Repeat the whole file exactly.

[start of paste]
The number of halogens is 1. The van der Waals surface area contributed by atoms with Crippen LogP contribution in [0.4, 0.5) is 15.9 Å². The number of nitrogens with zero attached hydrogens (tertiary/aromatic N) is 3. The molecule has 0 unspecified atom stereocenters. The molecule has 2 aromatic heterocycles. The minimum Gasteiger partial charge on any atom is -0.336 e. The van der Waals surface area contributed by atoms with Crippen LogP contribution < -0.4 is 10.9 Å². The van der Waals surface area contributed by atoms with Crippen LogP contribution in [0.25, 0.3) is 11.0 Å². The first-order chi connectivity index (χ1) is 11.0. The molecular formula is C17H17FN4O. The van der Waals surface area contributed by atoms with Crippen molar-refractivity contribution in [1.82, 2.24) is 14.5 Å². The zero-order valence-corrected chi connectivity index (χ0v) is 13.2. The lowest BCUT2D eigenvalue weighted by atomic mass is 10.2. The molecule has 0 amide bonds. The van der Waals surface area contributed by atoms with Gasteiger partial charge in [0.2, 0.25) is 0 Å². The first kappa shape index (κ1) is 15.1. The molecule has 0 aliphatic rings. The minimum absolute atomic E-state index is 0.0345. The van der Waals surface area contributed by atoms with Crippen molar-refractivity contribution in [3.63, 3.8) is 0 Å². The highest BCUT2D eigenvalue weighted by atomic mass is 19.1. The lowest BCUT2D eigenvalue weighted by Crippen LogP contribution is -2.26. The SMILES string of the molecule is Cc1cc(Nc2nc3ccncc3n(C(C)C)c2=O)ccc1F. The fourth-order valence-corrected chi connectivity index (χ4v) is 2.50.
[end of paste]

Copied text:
The number of halogens is 1. The van der Waals surface area contributed by atoms with Crippen LogP contribution in [0.4, 0.5) is 15.9 Å². The number of nitrogens with zero attached hydrogens (tertiary/aromatic N) is 3. The molecule has 0 unspecified atom stereocenters. The molecule has 2 aromatic heterocycles. The minimum Gasteiger partial charge on any atom is -0.336 e. The van der Waals surface area contributed by atoms with Crippen LogP contribution < -0.4 is 10.9 Å². The van der Waals surface area contributed by atoms with Crippen LogP contribution in [0.25, 0.3) is 11.0 Å². The first-order chi connectivity index (χ1) is 11.0. The molecular formula is C17H17FN4O. The van der Waals surface area contributed by atoms with Crippen molar-refractivity contribution in [1.82, 2.24) is 14.5 Å². The zero-order valence-corrected chi connectivity index (χ0v) is 13.2. The lowest BCUT2D eigenvalue weighted by atomic mass is 10.2. The molecule has 0 amide bonds. The van der Waals surface area contributed by atoms with Gasteiger partial charge in [0.2, 0.25) is 0 Å². The first kappa shape index (κ1) is 15.1. The molecule has 0 aliphatic rings. The minimum absolute atomic E-state index is 0.0345. The van der Waals surface area contributed by atoms with Crippen molar-refractivity contribution in [3.63, 3.8) is 0 Å². The highest BCUT2D eigenvalue weighted by atomic mass is 19.1. The lowest BCUT2D eigenvalue weighted by Crippen LogP contribution is -2.26. The SMILES string of the molecule is Cc1cc(Nc2nc3ccncc3n(C(C)C)c2=O)ccc1F. The fourth-order valence-corrected chi connectivity index (χ4v) is 2.50.